Galesburg Register-Mail from Galesburg, Illinois on May 24, 1973 · Page 10
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Galesburg Register-Mail from Galesburg, Illinois · Page 10

Galesburg, Illinois
Issue Date:
Thursday, May 24, 1973
Page 10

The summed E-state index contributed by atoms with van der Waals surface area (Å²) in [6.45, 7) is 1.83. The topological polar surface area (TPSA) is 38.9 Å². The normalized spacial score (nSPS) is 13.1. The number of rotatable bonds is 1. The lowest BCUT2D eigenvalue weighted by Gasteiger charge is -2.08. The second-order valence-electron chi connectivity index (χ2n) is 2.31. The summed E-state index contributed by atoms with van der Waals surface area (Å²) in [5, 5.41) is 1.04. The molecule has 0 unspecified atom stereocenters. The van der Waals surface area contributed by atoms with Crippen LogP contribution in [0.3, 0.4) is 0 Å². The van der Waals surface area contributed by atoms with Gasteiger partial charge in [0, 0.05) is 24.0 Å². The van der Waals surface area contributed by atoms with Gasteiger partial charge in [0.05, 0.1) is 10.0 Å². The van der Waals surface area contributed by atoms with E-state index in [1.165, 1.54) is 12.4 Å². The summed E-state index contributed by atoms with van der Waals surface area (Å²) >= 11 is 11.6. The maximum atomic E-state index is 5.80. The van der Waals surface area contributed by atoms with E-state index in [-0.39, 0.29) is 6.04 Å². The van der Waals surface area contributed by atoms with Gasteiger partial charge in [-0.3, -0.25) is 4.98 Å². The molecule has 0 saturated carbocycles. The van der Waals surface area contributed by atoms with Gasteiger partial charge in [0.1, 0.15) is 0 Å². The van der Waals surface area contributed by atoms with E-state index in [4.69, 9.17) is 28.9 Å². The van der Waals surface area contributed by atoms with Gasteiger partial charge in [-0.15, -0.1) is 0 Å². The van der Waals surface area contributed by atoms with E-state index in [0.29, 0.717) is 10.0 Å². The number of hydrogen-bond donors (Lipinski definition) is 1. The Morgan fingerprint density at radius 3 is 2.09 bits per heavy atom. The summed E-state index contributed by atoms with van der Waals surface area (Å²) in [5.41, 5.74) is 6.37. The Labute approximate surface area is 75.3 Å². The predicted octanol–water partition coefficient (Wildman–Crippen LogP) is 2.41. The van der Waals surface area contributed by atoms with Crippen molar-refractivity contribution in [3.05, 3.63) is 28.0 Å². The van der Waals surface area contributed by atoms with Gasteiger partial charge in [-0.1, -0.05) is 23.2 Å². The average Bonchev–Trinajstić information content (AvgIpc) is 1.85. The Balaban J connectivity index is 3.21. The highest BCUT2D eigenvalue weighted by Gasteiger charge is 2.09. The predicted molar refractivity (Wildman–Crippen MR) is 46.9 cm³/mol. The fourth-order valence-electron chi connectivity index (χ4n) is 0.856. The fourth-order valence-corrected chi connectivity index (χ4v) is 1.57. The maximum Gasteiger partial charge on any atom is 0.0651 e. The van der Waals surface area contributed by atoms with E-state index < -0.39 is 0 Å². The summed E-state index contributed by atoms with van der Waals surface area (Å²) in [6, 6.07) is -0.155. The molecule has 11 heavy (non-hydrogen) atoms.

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10 JkiteshiuyQ ^a ^|tff*MoH # Galesburg, ITT Head- IhuM ^y# Moy 24, 1973 All Work No By DEAN C. MILLER NfiW YORK (UP!) - It's lift} that he's in executive who thinks ofity of work. Yet He likes to strum a banjo, listen to frit music and try to break 104 at golf. He earned $813,311 last year running International Telephone & Telegraph Corp.'s 250 companies in 90 countries but probably spent little of it. Not enough time. He works an 80- hour week. He is Harold S. Geneen, 63, chairman and chief executive of ITT, ninth largest industrial company in the country with $8.6 billion in sales, the third largest industrial employer With a work force of 428,000. Because he insists on personal monitoring of the ITT empire, from Brussels to Bangkok, Geneen seldom gives interviews. And he practically never speaks about Geneen, the man. He considers that a waste of time and uninteresting to most people. He Finally Consents In December, 1972, UPI started trying to change Geneen's mind. He finally consented to a session in his 12th-floor Park Avenue office. At it, Geneen talked and waxed many philosophical about things, Including himself He talked, among other things, about the country's waning position in world markets, corporate responsibili ty in social areas, "screw balls," boating and fishing and what he'd like to do when he retires. Q—'Do. you feel America is being seriously challenged for the business leadership of the world? What can we do to maintain our leadership? A—There is no question that America is being seriously challenged. In some respects we are losing ground. If one talks about the "beachheads" established in various parts of the world by multinational companies, American business and capital set the pace. The multinational which establishes itself as a responsible corporate citizen tand becomes part of host countries is welcome and accepted on that basis. Business feels strongly that this is the only way we can compete in these markets. Obviously it Would be much simpler to export from the U.S. American "management" methods and abilities are still unchallenged, are but American "costs" definitely under challenge. Q—Corporate responsibility is a buzz phrase today. How far do you feel that responsibility should extend? To the point of possible negative effects on shareholders? Or what? A— 1 said last year and the year before and I'm going to say it again. I think our biggest social contribution . is the creation of jobs, real jobs, sound jobs that make us competitive m we don 't have to close up factories tomorrow morning. Q— There is some belief that the federal government caters to business interests. Do you feel that there is another side to that belief? A—Yes I do. Actually, business has been on the defensive for some time in its relation to the'U.S. government. This has been occasioned by the almost overwhelming importance at tached to both labor and consumer interests. Since they represent much more political strength' in terms of numbers, they carry more weight. The unfortunate part is that most of our basic economic problems are not fully explained or understood by either govern­ ment, business, labor or the public. Q—Mr. Geneen, you have a reputation, aside from bril liance, of being a coldly efficient driver interested primarily in work. Is that a fair appraisal? A—Not true. Let me put it simply. I feel we have a responsibility, and we carry it out. I would much rather go out fishing or a lot of other things. But when we have a job We must do it. Now you asked about the suitcases down there in my office. I didn't want to spend all my weekends in this New York office, so I take my work with me ... in those suitcases. Q—How many hours would you say you work daily? A-Well, I probably put in 10 or 12 hours per day, five days a week. On weekends I probably put in eight hours. So I probably average 60 or more hours per week. (Ed: Associ­ ates say he works About 80 hours per week.) , Q-You already have mentioned some of your hobbies. I heard somewhere that you're a musk buff. Is it true you play the banjo? A—Well, I used to play but I haven't had time lately. I wasn't too good at it. I really play for my own amusement. Q—Don't you have quite a collection of jazz records? Likes OH-Fashioned Jazz A—Not really a collection. I do like oM-fesWoned jazz. I often tape good records and play them back when I'm travelling. Q—You have to keep healthy if other reason than the responsibility you have to so many people. Do you have any special program for staying fit? A—I do a lot of outdoor f l|||jf |p' * H • wl! ' ik A JW,.. „,,,, %| , - ,., Geneen at Play Lorenzen Is Re-Elected Dohrn Head George A. Lorenzen was reelected president of Dohrn Transfer Co. at the firm's annual meeting Monday night at Rock Island. Other officers re - elected were Chester S. Bates, vice president — operations and maintenance; Lloyd R. Larson, vice president — marketing; William P. Herbst, vice president — claims and communications; Walter J. Leahy, vice president — traffic; James A. Burgmeier, vice president — western region; Jerome W. McCormick, vice president — eastern region, and James L. Oliger, vice president — data processing. Richard G. Greer was reelected secretary, and Dohald J. Holzinger was re-elected treasurer and controller. Mrs. Doris M. Weis was elected to the position of assistant secretary. She is the first woman to serve as an officer for the large Midwest carrier. Wayne E. Dohrn was reelected chairman of the board of directors. Local Realtors Guest Speakers At CSC Class Two Galesburg realtors, Audrey Glas and DarreU Lovell, were guest speakers Monday night at a real estate class at Carl Sandburg College. Representing the Galesburg Multiple Listing Service, the two realtors discussed the advantages of being a MLS member and also the mechanics of its operation. The class is made up of people preparing for the Illinois real estate license examination. Frank Coleman Koppers Retiree Is Announced Frank Coleman, 1000 Emery St., has retired from Koppers Co., Inc., Forest Products Division, of near Galesburg, after 27 years of employment. Coleman, an Oklahoma native, had been employed by various companies in the timber treating industry before joining the old Burlington Northern tie pl^nt in 1946. He continued working as custodian at the railroad tie manufacturing plant when the Koppers Co. acquired the firm in 1967. Coleman received a cash gift from fellow employes whihc, he reported, will be used to buy a rocking chair and sun shade. Hot, Cold Spots NEW YORK (UPI) - The highest temperature reported to the National Weather Service Wednesday excluding Alaska and Hawaii was 100 degrees at Blythe, Calif. Today's low was 32 degrees at Alamosa, Colo. Some snakes have lived for a year or more without food by absorbing their own body fat. Business Briefs Gates Exceeds V2 Billion DENVER, Colo.-For the first time in its 62-year history, Gates Rubber Company's sales exceeded one half billion dollars in fiscal year 1972. Sales of the parent rubber company and its subsidiaries totaled $543,400,000-an increase of 14 per cent over the previous year. Gates Rubber Co., the nation's sixth largest manufacturers of rubber products, reported sales of $353,200,000—an increase of 12 per cent over last year, while sales by the subsidiaries were up 19 per cent to $190,200,000. Charles C. Gates Jr., president of the firm, is "confidently predicting another good year for 1973." He said the company's projection for over-all sales in the next 12 months was $625,200,000. Resident Joins Office Robert O. Jones, 503 Kings Canyon Blvd., has joined the Consumer Loan Department of American Savings Bank in South Chicago Heights. Prior to joining the bank's staff, Jones spent 10 years with CIT Financial Services, the world's largest independent consumer finance organization. His managerial duties with CIT included acting as branch and district sales manager of eight banks in Illinois and Iowa. Galesburg Men at Council William J. Smith, William E. Hughey, William Schroeder and Ross C. Kilpatrick were Galesburg representatives May 17-19 to the 77th annual Grand Council Session of the Illinois Jurisdiction of The Order of United Commercial Travelers of America held at the Peoria Hilton Hotel. The United Commercial Travelers of America is a fraternal benefit society. Its members are organized to provide civic service through programs such as aid to retarded children, safety education, cancer education and youth, enrichment. Huddle Attends Seminar Robert Huddle, owner of Huddle Photography Studio, 715 W. Losey St, this week attended a 2-day seminar on photography in Rock Island. Huddle served on a panel discussing lighting techniques, print retouching and merchandising. On Tuesday participants from Iowa, Illinois and Indiana studied the. taking of wedding photographs with available light. (Continued on Page 16) Corn Company Names Manager Crow's Hybrid Corn Co. has announced the appointment of Donald Boyer as district sales manager in Knox, Henry, Rock Island, Mercer, Warren and Henderson counties. The new manager, former livestock and grain farmer from near LaFayette, will make his headquarters in Galesburg. Boyer has been associated with agriculture for 26 years. He has been a district manager for both feed and corn companies. Harold S. Geneen, right, chairman and chief executive of International Telephone & Telegraph Corp., gets some tips on how to hit clay birds on a chusetts where UNIFAX trapshooting range in Massa- he has a summer home. Title of Registered Jeweler Is Bestowed on Eichhorn "l . ;.,||||:|| >( • •!"• •'iS 'lililll I": *H Ilk.\ y -'r Robert Eichhorn Robert G. Eichhorn of Eichhorn . Jewelers, 250 E. Main St., has earned the title of registered jeweler, the American Gem Society announced today. "Mr. Eichhorn has qualified as a registered jeweler through his personal desire to increase his knowledge of gemology, and the store's method of doing business which coincides with the principles set down by the Federal Trade Commission, the Better Business Bureaus and the business ethics of the American Gem Society," Ar-* thur F. Gleim, president of the international society of jewelers, said. Eichhorn earned the title of registered jeweler after studying basic gemology and completing a comprehensive written examination on the science of identifying and eval; uating diamonds and other gem stones. WINNERS SPRIHG TRUCKL0AD AUTO PARTS SALE MOTOR QIL'oa* KENDALL, QUAKER, O <7 <f VALVOLINE Racing Oil 4% • • Mulliwtight • Gabriel hijackers $29" lj Striders d '24.95 i SPARK • PLUGS 69* AC Aulelili Champion VHMAfj OIL FILTERS .V/ $-199 'MM 1 m MasterShifU $34 95 Competition/Plus $54 95 Super/Shifter 2 ™*CO 95 RA/MB FIREBALL ams* $29.95 CAN-AM Kits $ AQ 95 Most applications 59 W/T sport 60 B60-13 E60-14 G6044 J60-14 L60-14 G60-15 J60-15 L60-15 D70-I4 E70-14 F70-14 G70-14 H70-14 F70-15 G70-15 H70-15 ..BELTED 60 650-13 $29 735-14$30. 825-14 $35. 885-14 $38. $39. 825-15 $35. 885-15 $37. 915-15 $40. W/T SPORT 70 695-14 $23. 735-14 $24. 775-14 $24. 825-14 $26. 855-14 $27. 775-15 $25. 825-15 $26. 855-15 $28. .95 $2.21 72 $2.85 11 $3.11 74 $3.62 69 $3.56 25-$3.18 56 $3.50 98 $3.56 37 $2.27 10 $2.49 97 $2.57 01 $2.79 36 $2.98 87 $2.66 83 $2.90 05 $3.06 a EDELBROCK... TARANTULA J^^95 fa CRAGAR i Small Block Chevy imu "Hot Pipe*" HEADER $59 95 US Mags $2750 Arrve>rLocun CRAGAR 14-7 zoos . 14-7 »34» 4 PPLHNC $ 34** " *34* 5 WINNERS HOW At FOUR Locations \+Open every day 9*9 Joliot Kankakee Peoria Galesburq OPEN SUNDAYS 27 E. CASS 251 S. SCHUYLER 804 MAIN 154 W. MAIN tk A kA « tBt •* . (815) 727-6331 (815) 939-4573 (309) 674-6262 (309) 342-9161 «WI • P ,M,